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Re: [PSUBS-MAILIST] In my search for a simple, cheap pressure hull ...

I think I would nearly impossible to build a practical hull shape using the
method suggested. It would be very difficult to achieve the roundness
required for a pressure hull.

If you would like to build a sub from fiberglass, I would suggest using a
cylindrical object such as a large cardboard tube used in the construction
industry for pouring concrete pilings. An ideal method would be to build a
jig to rotate the tube and wind fiberglass saturated with resin on to the

 (It would be interesting if someone could advise the group of approximately
how strong a hull made this way 1 inch thick... anyone??)

I think you will find that composites will be expensive for constructing a
PSub. It really will be much easier and less expensive to buy boiler parts
and pay for  some metalshop labor as required.


----- Original Message -----
From: Michael B. Holt <mholt@richmond.edu>
To: PSUBS List <personal_submersibles@psubs.org>
Sent: Saturday, November 03, 2001 11:29 AM
Subject: [PSUBS-MAILIST] In my search for a simple, cheap pressure hull ...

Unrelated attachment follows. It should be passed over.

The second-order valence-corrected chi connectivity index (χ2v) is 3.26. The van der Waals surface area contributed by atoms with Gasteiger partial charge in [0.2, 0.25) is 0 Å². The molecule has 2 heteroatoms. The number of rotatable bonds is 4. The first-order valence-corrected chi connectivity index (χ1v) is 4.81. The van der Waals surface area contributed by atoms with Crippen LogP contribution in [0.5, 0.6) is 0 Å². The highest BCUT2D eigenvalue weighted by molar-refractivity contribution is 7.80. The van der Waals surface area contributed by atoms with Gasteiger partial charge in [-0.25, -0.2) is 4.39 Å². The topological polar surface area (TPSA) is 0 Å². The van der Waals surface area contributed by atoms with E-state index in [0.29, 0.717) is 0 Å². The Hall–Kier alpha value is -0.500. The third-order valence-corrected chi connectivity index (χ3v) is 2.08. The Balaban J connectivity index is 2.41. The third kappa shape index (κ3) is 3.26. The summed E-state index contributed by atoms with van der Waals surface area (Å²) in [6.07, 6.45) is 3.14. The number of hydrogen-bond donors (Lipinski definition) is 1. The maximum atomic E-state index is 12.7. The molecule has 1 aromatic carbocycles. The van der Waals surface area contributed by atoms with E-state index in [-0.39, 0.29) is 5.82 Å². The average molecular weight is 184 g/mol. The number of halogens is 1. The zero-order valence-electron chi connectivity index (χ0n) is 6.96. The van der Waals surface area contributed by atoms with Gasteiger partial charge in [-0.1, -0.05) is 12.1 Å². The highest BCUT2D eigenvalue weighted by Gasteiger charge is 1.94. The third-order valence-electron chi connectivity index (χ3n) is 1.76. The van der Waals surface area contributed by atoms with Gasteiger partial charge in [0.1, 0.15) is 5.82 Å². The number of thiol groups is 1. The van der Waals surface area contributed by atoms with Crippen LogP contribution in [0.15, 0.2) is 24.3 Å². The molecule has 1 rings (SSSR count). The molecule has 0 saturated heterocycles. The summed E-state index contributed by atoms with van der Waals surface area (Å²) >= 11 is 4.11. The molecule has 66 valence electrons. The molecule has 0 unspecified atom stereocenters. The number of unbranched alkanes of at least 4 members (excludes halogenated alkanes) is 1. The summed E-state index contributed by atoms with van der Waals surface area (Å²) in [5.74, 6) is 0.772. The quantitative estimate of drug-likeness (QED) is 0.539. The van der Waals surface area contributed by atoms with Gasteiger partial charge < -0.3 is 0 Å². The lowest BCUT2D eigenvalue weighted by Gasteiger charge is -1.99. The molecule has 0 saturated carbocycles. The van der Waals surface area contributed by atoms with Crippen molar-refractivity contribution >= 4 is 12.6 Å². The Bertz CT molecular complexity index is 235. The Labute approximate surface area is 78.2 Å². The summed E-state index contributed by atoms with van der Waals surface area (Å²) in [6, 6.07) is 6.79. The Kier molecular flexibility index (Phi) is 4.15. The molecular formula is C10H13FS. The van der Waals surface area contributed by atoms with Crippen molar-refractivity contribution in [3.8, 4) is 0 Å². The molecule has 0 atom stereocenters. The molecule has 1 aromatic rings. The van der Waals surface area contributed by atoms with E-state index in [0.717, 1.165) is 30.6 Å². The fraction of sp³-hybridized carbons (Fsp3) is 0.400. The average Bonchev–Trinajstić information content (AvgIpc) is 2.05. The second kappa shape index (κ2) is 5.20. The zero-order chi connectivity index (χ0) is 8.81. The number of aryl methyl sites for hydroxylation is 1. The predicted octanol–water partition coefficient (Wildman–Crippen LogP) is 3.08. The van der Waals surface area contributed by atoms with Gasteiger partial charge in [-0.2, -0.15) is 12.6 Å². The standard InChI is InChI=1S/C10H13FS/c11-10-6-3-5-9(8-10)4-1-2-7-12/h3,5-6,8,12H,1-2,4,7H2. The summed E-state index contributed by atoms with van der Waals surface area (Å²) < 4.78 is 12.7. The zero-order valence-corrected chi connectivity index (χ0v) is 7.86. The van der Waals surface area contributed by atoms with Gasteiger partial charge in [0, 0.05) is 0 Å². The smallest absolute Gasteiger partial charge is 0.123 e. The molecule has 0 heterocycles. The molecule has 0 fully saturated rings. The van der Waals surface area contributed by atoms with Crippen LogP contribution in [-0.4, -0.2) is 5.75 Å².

> I went to talk with Dermott, who lives three doors away.  Dermott is
> assembling parts for a helicopter, and we trade notes on the problems
> of high-end scavenging for expensive bits of metal.
> I asked him if he could fabricate for me frames of aluminum (his
> favorite metal for obvious reasons).  I explained that I wanted
> to build a faceted plywood hull (like Captain Nemo's Nautilus),
> and then render it circular by plastering it with fiberglass.
> Dermott suggested I build the frames out of aluminum, link them
> with "C-channel" riveted or welded to the frames, and then cover
> the whole with metal mesh.  Over the metal mesh would go the
> fiberglass.
> He warned me that using it might require the use of breathing
> gear because of the fumes from the chemicals.
> I think I remember reading about glass-over-metal mesh as a hull
> material.  I know a small German sub from the 1960s was almost
> like that.  But does anyone else recall a boat more recently
> made like this?  Maybe I'm remembering a buoy or something ....
> Mike